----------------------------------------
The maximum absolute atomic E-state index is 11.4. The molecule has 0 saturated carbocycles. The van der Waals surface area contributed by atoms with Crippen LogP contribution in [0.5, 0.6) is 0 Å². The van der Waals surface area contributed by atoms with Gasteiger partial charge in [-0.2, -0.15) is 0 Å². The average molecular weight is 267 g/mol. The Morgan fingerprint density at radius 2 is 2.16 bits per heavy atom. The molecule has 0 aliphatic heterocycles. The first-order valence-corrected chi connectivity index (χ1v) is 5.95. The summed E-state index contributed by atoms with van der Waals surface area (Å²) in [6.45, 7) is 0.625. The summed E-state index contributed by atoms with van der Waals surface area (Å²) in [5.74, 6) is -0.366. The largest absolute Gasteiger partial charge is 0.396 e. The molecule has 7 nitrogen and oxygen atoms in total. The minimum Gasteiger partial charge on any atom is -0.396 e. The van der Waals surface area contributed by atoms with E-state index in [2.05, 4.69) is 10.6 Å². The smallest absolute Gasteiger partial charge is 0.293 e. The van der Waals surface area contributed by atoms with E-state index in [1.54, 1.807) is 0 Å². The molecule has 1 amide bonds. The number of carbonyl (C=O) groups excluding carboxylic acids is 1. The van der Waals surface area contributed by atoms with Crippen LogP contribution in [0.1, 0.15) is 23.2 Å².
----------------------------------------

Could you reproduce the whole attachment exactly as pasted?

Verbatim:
The maximum absolute atomic E-state index is 11.4. The molecule has 0 saturated carbocycles. The van der Waals surface area contributed by atoms with Crippen LogP contribution in [0.5, 0.6) is 0 Å². The van der Waals surface area contributed by atoms with Gasteiger partial charge in [-0.2, -0.15) is 0 Å². The average molecular weight is 267 g/mol. The Morgan fingerprint density at radius 2 is 2.16 bits per heavy atom. The molecule has 0 aliphatic heterocycles. The first-order valence-corrected chi connectivity index (χ1v) is 5.95. The summed E-state index contributed by atoms with van der Waals surface area (Å²) in [6.45, 7) is 0.625. The summed E-state index contributed by atoms with van der Waals surface area (Å²) in [5.74, 6) is -0.366. The largest absolute Gasteiger partial charge is 0.396 e. The molecule has 7 nitrogen and oxygen atoms in total. The minimum Gasteiger partial charge on any atom is -0.396 e. The van der Waals surface area contributed by atoms with E-state index in [2.05, 4.69) is 10.6 Å². The smallest absolute Gasteiger partial charge is 0.293 e. The van der Waals surface area contributed by atoms with E-state index in [1.54, 1.807) is 0 Å². The molecule has 1 amide bonds. The number of carbonyl (C=O) groups excluding carboxylic acids is 1. The van der Waals surface area contributed by atoms with Crippen LogP contribution in [0.1, 0.15) is 23.2 Å².